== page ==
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From TVs to toilets, what can and can't be tossed to the curb

Ryan Delaney
A broken, old television sits on a curb in Syracuse.

An old television sitting on a curb in Syracuse has been there so long weeds are starting to grow through it. Trash scrappers already came and smashed it in two to remove the valuable items inside, like copper wiring. All that’s left is the plastic frame and glass screen. 

"TVs are not supposed to be out on the curb anymore," said Syracuse Public Works Commissioner Pete O'Connor. "However, the dilemma we have in the city of Syracuse is, we all know they’re out there."

From old television sets to toilets, broken and unwanted items are often put out with the trash to hopefully be forgotten about. But not everything can be left on the curb for Onondaga County trash haulers to take away.

O’Connor said his department is left in a difficult position on removing TVs that sit on curbs. The city's official policy is they're not going to take them. But eventually, someone has to.

It’s illegal to just throw old tube televisions away in the trash because the screens contain hazardous lead, so if the DPW doesn't take the TV away eventually, it will sit on the curb indefinitely. 

There are a number of drop-off sites in Onondaga County to bring TVs for free or a small fee, according to the Onondaga County Resource Recovery Agency, known as OCRRA. Similar guidelines go for computers and other electronics.

"Televisions that are the older style televisions, what we call a tube TV or CRT, are particularly important to make sure they’re properly recycled," said OCRRA's Kristen Lawton.

Recent law changes on disposing of electronics have been both useful, and confusing, she said. 

"There have been a lot of successes with this," said Lawton. "We’ve kept thousands of pounds of electronics out of the waste stream. However, there’s been some small problems with the implementation."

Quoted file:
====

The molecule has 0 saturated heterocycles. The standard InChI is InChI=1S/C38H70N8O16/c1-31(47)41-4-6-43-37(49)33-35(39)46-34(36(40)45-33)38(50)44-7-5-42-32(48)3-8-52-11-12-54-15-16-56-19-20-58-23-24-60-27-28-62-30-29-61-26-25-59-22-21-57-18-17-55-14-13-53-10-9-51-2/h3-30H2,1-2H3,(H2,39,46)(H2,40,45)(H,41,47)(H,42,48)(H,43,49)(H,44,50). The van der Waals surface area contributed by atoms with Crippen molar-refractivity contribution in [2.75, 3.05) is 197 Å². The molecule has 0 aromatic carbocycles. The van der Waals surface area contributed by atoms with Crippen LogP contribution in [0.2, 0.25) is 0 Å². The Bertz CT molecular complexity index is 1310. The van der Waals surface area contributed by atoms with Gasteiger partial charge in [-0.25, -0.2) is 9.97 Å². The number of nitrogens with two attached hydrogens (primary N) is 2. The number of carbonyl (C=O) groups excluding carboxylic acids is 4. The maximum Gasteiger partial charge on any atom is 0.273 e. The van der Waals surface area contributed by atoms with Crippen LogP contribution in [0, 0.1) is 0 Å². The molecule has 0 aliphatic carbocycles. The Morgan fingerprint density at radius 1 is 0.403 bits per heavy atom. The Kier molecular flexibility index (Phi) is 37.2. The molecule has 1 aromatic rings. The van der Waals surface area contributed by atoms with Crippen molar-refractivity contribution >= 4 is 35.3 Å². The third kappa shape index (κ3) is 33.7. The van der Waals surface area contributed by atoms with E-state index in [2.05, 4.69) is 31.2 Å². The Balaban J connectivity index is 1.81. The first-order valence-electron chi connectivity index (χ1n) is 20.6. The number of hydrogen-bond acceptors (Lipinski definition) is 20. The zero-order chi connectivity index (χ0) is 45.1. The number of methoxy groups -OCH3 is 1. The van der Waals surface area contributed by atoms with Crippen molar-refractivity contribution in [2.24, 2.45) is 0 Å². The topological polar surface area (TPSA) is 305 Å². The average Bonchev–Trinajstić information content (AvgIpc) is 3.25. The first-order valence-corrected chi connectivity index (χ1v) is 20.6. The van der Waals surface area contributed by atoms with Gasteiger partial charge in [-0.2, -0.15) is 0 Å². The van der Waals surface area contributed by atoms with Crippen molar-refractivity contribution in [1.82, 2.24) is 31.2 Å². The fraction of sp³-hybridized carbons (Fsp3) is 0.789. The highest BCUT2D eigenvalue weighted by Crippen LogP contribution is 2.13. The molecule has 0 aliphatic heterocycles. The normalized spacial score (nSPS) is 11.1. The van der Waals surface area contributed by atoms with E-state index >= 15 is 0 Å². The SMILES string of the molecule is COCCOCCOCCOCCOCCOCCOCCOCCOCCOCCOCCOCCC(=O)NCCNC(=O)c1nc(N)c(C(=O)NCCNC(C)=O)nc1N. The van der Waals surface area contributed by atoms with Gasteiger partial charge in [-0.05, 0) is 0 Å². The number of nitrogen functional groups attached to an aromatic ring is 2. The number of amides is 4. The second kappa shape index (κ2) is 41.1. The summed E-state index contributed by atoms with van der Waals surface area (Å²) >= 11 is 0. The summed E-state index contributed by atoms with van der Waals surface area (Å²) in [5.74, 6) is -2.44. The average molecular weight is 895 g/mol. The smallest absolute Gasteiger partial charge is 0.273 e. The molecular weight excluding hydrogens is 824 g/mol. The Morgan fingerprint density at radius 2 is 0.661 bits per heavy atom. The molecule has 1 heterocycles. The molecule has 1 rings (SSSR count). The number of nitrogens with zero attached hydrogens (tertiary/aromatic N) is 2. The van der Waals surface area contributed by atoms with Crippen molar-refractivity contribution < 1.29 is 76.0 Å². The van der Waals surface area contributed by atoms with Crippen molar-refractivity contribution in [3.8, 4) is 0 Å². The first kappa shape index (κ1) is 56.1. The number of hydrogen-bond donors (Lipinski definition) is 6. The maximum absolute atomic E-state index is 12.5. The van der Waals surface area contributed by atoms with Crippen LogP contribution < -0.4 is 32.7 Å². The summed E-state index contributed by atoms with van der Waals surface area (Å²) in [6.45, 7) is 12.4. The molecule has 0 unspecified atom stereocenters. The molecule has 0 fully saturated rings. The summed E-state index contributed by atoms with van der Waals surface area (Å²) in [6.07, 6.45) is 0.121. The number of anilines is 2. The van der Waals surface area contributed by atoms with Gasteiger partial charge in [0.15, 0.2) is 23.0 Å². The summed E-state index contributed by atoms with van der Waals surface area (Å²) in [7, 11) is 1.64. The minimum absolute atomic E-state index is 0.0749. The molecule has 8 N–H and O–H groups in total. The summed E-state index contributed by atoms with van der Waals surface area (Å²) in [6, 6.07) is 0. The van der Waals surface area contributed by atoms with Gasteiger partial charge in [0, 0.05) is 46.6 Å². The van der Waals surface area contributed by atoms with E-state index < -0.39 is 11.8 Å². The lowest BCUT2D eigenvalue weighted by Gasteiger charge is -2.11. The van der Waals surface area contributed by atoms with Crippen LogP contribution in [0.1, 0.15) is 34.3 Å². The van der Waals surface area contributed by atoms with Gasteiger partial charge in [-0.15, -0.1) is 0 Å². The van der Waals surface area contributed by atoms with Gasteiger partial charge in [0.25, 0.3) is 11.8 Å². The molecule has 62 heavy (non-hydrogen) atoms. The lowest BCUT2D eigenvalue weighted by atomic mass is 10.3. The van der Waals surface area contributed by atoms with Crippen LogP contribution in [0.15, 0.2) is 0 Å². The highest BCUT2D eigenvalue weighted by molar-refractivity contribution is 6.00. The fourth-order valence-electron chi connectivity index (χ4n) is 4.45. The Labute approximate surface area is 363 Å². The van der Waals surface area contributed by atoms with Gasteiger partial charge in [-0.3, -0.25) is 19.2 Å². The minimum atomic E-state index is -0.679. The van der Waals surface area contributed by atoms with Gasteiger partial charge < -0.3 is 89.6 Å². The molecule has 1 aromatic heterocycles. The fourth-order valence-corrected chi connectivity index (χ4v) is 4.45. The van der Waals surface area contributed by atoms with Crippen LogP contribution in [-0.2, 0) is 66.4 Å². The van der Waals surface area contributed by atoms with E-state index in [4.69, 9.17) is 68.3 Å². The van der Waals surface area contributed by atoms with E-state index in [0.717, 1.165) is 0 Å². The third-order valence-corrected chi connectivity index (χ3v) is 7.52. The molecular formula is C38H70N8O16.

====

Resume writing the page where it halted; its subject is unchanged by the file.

For O’Connor, it comes down to finding a balance.

"We pick them up even though we shouldn’t be, because if not, the city of Syracuse would be a mess. And we already get enough complaints that the city of Syracuse is a mess," he said. "And believe me, we do our best to make sure it’s not a mess."

How to dispose of unconventional trash items, like mattresses, varies from municipalities. Most suburban residents subscribe to private trash haulers. 

Tires are another difficult item to dispose of, since they can’t go out with the trash either. But Syracuse will haul them off if you call the city’s help line first.

"We’re pretty lenient in the city," O'Connor said. "We take almost anything," like the smashed up television at the end of the street, eventually.

Big items, like toilets and other construction debris, will be taken as part of a semi-annual collection in Syracuse, but not through regular weekly pickup.

In the rest of Onondaga County, empty oil or latex paint cans can be dried out and disposed of, but any leftover oil-based paint must be brought to a drop-off center. For suburban and rural residents, most construction debris needs to be brought to the dump yourself.

Lawton said people should visit OCRRA’s website to look up how to dispose of abnormal items. And she said people can schedule appointments to bring in nearly anything that may be dangerous - like chemicals - to OCRRA, for free.